‘There’s no smoking gun,’ Dr. Edward Soll, medical director of The Concussion Group and a radiologist who was among those who evaluated Lenzi’s brain scans, told CNN.

‘Still, looking at the compendium of evidence, ‘it would be hard not to conclude that there was serious damage to this gentleman’s brain,’ he adds.

U.S. government personnel and their family members in Havana had complained of a variety of neurological problems. These included difficulty with concentration and memory, dizziness, visual issues and balance.

They were linked to sudden, intensely loud noises heard in their homes and hotel rooms. To this day, it is not clear what happened.

 

  Revealed: American diplomats’ brains SHRUNK after being…

   Sonic attacks in Cuba ‘WERE caused by insects’: Mysterious…

US diplomatic staff based in Cuba were the first to report their symptoms after the so-called 'sonic attack' shortly after Trump was elected president in 2016

US diplomatic staff based in Cuba were the first to report their symptoms after the so-called ‘sonic attack’ shortly after Trump was elected president in 2016

Lenzi’s discomfort was investigated after the government reported several staff also stationed in China suffered the same symptoms.

In the report written by Dr. Lewine, he noted that Lenzi had ‘first noted odd auditory percepts in April 2017.’

He underwent MRI examinations a year later at University of Pennsylvania as part of the independent study carried out by Dr Lewine and his colleagues.

An earlier study by researchers at Penn State University that focused on staff stationed in Cuba had also revealed signs of brain changes. The analysis found that 40 affected diplomats’ brains had actually shrunk.

The team identified differences in the grey matter compared to healthy individuals. In particular, an area known as the cerebellum was affected, which is responsible for performing voluntary tasks such as walking and writing.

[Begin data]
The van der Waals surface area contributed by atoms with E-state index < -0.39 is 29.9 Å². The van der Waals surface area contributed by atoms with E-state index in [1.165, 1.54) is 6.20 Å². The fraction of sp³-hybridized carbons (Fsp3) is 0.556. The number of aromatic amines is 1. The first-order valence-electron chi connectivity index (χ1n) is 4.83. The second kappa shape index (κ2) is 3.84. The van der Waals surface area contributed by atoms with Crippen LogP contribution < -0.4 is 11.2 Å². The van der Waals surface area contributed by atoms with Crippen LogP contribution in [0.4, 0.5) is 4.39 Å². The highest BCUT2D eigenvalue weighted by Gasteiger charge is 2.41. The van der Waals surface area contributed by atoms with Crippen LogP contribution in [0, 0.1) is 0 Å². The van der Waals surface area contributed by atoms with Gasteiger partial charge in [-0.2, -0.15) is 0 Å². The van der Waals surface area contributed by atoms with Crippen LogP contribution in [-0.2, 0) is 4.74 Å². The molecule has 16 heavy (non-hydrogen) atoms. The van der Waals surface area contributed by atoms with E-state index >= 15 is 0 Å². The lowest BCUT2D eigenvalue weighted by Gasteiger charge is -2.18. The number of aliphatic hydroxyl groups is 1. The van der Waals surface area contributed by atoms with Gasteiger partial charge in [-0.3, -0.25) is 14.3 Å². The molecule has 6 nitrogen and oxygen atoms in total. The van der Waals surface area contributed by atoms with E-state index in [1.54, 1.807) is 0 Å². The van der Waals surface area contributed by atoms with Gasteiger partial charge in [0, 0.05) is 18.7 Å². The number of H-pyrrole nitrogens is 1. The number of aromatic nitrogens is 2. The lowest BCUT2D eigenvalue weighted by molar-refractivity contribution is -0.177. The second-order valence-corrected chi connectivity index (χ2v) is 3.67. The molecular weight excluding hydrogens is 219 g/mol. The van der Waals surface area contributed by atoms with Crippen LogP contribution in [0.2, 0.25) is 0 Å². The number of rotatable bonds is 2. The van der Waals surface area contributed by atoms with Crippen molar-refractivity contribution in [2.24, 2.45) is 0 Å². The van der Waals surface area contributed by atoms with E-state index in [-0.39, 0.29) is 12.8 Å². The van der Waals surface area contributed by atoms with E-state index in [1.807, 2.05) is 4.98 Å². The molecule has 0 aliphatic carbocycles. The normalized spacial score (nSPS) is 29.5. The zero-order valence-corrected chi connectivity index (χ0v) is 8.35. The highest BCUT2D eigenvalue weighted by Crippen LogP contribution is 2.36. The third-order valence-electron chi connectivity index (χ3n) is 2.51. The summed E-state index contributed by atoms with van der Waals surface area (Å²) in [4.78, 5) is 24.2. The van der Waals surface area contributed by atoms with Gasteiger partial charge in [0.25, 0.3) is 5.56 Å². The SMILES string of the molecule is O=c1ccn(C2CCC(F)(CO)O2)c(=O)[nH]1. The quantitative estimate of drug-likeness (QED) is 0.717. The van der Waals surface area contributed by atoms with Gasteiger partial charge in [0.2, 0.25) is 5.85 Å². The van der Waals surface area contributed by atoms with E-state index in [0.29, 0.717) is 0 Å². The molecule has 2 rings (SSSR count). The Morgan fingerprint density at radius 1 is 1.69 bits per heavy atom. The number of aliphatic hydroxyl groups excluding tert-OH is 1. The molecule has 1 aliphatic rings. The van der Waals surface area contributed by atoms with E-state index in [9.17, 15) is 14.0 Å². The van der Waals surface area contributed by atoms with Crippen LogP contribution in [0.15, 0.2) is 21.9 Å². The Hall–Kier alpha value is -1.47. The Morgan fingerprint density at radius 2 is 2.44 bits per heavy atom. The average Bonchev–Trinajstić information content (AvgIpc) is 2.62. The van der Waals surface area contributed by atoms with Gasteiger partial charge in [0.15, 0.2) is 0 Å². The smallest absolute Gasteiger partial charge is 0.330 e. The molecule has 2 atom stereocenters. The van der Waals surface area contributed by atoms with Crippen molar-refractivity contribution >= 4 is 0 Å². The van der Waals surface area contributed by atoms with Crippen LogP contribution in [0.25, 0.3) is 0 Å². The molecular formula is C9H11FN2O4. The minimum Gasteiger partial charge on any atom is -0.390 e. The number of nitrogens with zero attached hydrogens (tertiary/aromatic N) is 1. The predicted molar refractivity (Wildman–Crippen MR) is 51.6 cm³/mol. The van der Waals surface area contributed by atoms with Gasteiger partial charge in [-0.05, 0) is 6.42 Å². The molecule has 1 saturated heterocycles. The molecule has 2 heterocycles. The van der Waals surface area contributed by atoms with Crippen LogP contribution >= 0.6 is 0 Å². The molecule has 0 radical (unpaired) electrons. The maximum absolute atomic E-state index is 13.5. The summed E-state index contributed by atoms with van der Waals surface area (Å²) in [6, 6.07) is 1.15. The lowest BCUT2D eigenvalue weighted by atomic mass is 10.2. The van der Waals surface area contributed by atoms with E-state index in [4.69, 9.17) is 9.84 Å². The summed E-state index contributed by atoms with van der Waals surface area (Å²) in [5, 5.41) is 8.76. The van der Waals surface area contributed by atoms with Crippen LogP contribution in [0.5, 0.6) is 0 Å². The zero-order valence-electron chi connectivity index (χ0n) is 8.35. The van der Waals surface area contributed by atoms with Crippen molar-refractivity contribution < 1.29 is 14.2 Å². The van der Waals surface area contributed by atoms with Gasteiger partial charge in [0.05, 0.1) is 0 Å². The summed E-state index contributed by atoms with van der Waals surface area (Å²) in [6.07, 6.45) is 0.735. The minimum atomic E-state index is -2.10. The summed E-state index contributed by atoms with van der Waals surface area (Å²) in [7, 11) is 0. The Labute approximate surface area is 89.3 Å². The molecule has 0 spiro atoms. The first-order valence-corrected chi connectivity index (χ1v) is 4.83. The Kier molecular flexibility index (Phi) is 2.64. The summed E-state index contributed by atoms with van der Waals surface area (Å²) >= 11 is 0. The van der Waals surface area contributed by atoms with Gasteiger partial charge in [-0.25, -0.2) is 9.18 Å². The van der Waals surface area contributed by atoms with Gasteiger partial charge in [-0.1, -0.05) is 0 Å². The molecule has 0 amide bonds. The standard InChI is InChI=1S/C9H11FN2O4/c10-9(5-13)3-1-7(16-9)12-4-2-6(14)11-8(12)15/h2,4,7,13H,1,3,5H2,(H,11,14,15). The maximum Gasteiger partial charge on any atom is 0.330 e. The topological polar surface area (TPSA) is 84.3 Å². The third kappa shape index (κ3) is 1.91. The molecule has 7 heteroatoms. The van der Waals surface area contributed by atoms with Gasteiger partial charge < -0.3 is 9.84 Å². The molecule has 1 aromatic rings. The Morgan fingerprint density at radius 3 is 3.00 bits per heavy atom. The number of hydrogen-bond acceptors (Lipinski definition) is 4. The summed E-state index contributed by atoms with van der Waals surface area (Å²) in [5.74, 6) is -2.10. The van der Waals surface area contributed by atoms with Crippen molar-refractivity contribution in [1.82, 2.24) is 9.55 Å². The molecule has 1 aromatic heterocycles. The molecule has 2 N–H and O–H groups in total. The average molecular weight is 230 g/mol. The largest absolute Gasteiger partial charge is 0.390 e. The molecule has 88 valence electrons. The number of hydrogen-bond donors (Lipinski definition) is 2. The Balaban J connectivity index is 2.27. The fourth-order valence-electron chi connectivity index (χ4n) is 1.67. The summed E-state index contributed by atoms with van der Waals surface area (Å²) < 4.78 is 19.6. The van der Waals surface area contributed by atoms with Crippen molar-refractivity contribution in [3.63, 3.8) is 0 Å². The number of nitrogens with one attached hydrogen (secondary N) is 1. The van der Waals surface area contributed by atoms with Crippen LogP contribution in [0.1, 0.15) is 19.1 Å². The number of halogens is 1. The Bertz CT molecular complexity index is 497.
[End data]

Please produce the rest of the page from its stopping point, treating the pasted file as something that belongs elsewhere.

WARNING: Sound that allegedly made US diplomats in Cuba sick

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But those researchers concluded that the clinical importance of the findings was uncertain, and they lacked MRIs to compare what the patients’ brains looked like before the shrinkage.

‘It says something happened, and we need to look further, and that’s about it,’ Ragini Verma, one of that study’s authors and a professor of radiology and neurosurgery at the University of Pennsylvania’s Perelman School of Medicine, previously told CNN of the Cuba patients.

Officials in Cuba had described hearing very loud sounds, sometimes specifically coming from one direction, that varied from ‘buzzing,’ ‘grinding metal,’ ‘piercing squeals’ to ‘humming.’

But experts said the noises were unlikely to have caused the symptoms.

‘We actually don’t think it was the audible sound that was the problem,’ Douglas Smith, director of the University of Pennsylvania’s Center for Brain Injury and Repair, previously told CNN.

‘We think the audible sound was a consequence of the exposure.’

Many theories have been considered to explain what may have caused ‘Havana syndrome.’

Cuban scientist argued the sounds were probably crickets, a contention backed by researcher Alexander Stubbs of University of California, Berkeley.

The sound reported by officials and ‘he calling song of the Indies short-tailed cricket (Anurogryllus celerinictus) matches, in nuanced detail,’ the scientist said earlier this year.

‘This provides strong evidence that an echoing cricket call, rather than a sonic attack or other technological device, is responsible for the sound in the released recording.’

 

 

SOURCE

https://www.dailymail.co.uk/news/article-7814637/Sonic-attack-study-finds-diplomat-suffered-brain-injuries-no-cause-Havana-syndrome.html